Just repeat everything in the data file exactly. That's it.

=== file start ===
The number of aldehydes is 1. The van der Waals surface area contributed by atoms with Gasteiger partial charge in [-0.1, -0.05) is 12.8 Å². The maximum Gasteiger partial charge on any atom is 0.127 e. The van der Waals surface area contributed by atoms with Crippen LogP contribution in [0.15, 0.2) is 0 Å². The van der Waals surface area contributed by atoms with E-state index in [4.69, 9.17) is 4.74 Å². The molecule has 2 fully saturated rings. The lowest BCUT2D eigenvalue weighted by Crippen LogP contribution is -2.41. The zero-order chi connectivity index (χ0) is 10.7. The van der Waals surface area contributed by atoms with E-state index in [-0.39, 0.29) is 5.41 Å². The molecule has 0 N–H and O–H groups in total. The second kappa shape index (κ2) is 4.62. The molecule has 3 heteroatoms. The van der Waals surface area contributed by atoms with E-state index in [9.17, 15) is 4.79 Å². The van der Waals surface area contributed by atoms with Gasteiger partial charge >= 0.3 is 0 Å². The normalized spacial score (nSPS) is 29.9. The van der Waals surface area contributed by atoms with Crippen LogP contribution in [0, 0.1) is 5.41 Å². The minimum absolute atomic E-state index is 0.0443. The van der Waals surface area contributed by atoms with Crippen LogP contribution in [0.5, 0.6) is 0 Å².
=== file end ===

The number of aldehydes is 1. The van der Waals surface area contributed by atoms with Gasteiger partial charge in [-0.1, -0.05) is 12.8 Å². The maximum Gasteiger partial charge on any atom is 0.127 e. The van der Waals surface area contributed by atoms with Crippen LogP contribution in [0.15, 0.2) is 0 Å². The van der Waals surface area contributed by atoms with E-state index in [4.69, 9.17) is 4.74 Å². The molecule has 2 fully saturated rings. The lowest BCUT2D eigenvalue weighted by Crippen LogP contribution is -2.41. The zero-order chi connectivity index (χ0) is 10.7. The van der Waals surface area contributed by atoms with E-state index in [-0.39, 0.29) is 5.41 Å². The molecule has 0 N–H and O–H groups in total. The second kappa shape index (κ2) is 4.62. The molecule has 3 heteroatoms. The van der Waals surface area contributed by atoms with E-state index in [9.17, 15) is 4.79 Å². The van der Waals surface area contributed by atoms with Gasteiger partial charge >= 0.3 is 0 Å². The normalized spacial score (nSPS) is 29.9. The van der Waals surface area contributed by atoms with Crippen LogP contribution in [0, 0.1) is 5.41 Å². The minimum absolute atomic E-state index is 0.0443. The van der Waals surface area contributed by atoms with Crippen LogP contribution in [0.5, 0.6) is 0 Å².